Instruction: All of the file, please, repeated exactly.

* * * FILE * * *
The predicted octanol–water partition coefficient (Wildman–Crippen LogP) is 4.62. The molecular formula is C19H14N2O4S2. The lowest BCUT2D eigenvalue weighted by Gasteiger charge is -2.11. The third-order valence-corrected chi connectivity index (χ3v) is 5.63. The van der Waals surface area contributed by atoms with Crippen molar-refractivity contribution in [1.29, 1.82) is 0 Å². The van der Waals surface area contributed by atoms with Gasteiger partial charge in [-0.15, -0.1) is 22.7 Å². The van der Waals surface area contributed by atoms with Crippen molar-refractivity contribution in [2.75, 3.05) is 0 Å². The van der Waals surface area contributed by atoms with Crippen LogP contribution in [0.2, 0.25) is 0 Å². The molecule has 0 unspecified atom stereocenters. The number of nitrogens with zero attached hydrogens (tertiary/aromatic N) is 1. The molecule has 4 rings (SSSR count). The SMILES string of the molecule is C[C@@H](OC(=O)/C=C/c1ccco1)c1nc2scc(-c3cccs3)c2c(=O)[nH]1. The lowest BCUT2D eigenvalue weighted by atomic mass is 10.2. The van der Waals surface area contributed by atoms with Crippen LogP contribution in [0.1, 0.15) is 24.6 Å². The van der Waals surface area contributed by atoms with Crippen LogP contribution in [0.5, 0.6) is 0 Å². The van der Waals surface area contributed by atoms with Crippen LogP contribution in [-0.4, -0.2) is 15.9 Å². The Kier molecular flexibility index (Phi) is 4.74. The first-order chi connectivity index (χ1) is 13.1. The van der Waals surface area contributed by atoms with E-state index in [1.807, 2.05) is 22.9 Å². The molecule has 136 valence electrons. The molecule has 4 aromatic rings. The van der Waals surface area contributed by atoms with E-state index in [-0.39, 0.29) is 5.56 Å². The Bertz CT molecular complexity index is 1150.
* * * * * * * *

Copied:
The predicted octanol–water partition coefficient (Wildman–Crippen LogP) is 4.62. The molecular formula is C19H14N2O4S2. The lowest BCUT2D eigenvalue weighted by Gasteiger charge is -2.11. The third-order valence-corrected chi connectivity index (χ3v) is 5.63. The van der Waals surface area contributed by atoms with Crippen molar-refractivity contribution in [1.29, 1.82) is 0 Å². The van der Waals surface area contributed by atoms with Gasteiger partial charge in [-0.15, -0.1) is 22.7 Å². The van der Waals surface area contributed by atoms with Crippen molar-refractivity contribution in [2.75, 3.05) is 0 Å². The van der Waals surface area contributed by atoms with Crippen LogP contribution in [0.2, 0.25) is 0 Å². The molecule has 0 unspecified atom stereocenters. The number of nitrogens with zero attached hydrogens (tertiary/aromatic N) is 1. The molecule has 4 rings (SSSR count). The SMILES string of the molecule is C[C@@H](OC(=O)/C=C/c1ccco1)c1nc2scc(-c3cccs3)c2c(=O)[nH]1. The lowest BCUT2D eigenvalue weighted by atomic mass is 10.2. The van der Waals surface area contributed by atoms with Crippen LogP contribution in [0.1, 0.15) is 24.6 Å². The van der Waals surface area contributed by atoms with Crippen LogP contribution in [0.5, 0.6) is 0 Å². The van der Waals surface area contributed by atoms with Crippen LogP contribution in [-0.4, -0.2) is 15.9 Å². The Kier molecular flexibility index (Phi) is 4.74. The first-order chi connectivity index (χ1) is 13.1. The van der Waals surface area contributed by atoms with E-state index in [1.807, 2.05) is 22.9 Å². The molecule has 136 valence electrons. The molecule has 4 aromatic rings. The van der Waals surface area contributed by atoms with E-state index in [-0.39, 0.29) is 5.56 Å². The Bertz CT molecular complexity index is 1150.